An application programming interface (API) defines resources in an application that are available by interacting with it remotely. OpenShift's API is based on the Kubernetes API, with a layer of OpenShift-specific APIs providing extra functionality. Examples of different OpenShift-specific APIs include
Kubernetes resources aren't always compatible with OpenShift resources due to OpenShift's additional capabilities. As you transition from a Kubernetes environment to an OpenShift environment, OpenShift adopts your Kubernetes API resources without a problem, but the reverse is not the case.
You can explore APIs from the command line to see how to define resources declaratively using YAML.
Explore the OpenShift API
OpenShift includes onboard documentation by default. The following are examples of the commands you can use to view its API documentation without accessing the internet:
$ oc api-resources
grep to filter the results so you can see the difference in API version information between
deploymentconfigs (an OpenShift resource) and
deployments (a Kubernetes resource):
$ oc api-resources | grep deployment --- deployments deploy apps/v1 true Deployment deploymentconfigs dc apps.openshift.io/v1 true DeploymentConfig
[ Download the Kubernetes glossary cheat sheet. ]
NAMESPACED column in the output below depicts some resources with the value
true. These resources can be limited to a specific namespace. A resource with a value of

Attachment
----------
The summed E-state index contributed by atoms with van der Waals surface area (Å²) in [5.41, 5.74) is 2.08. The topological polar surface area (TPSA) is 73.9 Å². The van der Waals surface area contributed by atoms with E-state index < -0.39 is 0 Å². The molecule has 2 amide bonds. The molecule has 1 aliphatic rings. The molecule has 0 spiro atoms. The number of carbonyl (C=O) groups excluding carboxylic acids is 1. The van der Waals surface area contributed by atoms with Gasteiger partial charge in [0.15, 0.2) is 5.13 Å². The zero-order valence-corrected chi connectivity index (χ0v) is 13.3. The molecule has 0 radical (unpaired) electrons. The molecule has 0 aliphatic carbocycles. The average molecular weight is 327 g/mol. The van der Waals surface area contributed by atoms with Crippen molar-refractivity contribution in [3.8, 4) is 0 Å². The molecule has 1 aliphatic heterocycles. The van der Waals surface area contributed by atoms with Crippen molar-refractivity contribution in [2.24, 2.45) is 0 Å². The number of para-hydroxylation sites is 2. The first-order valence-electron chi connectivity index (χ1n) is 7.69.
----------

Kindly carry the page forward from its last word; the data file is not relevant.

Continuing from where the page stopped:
false exists for all namespaces, superseding the namespace's limitations.
$ oc api-resources | head -n 5 --- NAME SHORTNAMES APIVERSION NAMESPACED KIND bindings v1 true Binding componentstatuses cs v1 false ComponentStatus configmaps cm v1 true ConfigMap endpoints ep v1 true Endpoints
API versions are especially important when you're working with YAML files. Knowing the version helps you avoid API error messages. Your YAML version must address the version that the API currently provides. To view your API versions, type:
$ oc api-versions
For instance, the example below shows the required API version in a security context constraint (SCC) YAML file, which matches the API version available in my OpenShift installation. This is important to keep track of because an API version could be upgraded later. Should v2 be the only API version available, and your YAML files are addressing v1, your resource won't work as expected.
--- kind: SecurityContextConstraints apiVersion: security.openshift.io/v1 metadata: name: scc-admin ...
oc api-versions to obtain the API version. For example:
$ oc api-versions | grep security.openshift security.openshift.io/v1
security.openshift is separated by a dot. Dotted notation allows you to focus on a specific parameter or property for a particular resource. For example,
oc explain pod.spec displays the parameters you can use on a pod specification. To get additional specifics on containers and the different properties you can apply, walk through the hierarchy with more dots (for example,
oc explain pod.spec.containers).
Explore the APIs
To view the contents of an API in detail, use
$ oc explain $ oc explain --recursive
Based on the information in
oc explain, you can define resources in a declarative in YAML.
[ Get this complimentary eBook from Red Hat: Managing your Kubernetes clusters for dummies. ]
Explore the API pod specification
The YAML below shows a kind specification for a pod containing a spec section:
--- apiVersion: v1 kind: Pod metadata: name: mypod spec: containers: - name: alpine image: alpine:3.9 command: - "sleep" - "3600" …
To get more information about the spec of a particular kind (in this case, a pod),
oc explain is the best command to use.
This command shows all the different properties with a description that you can use in your pod: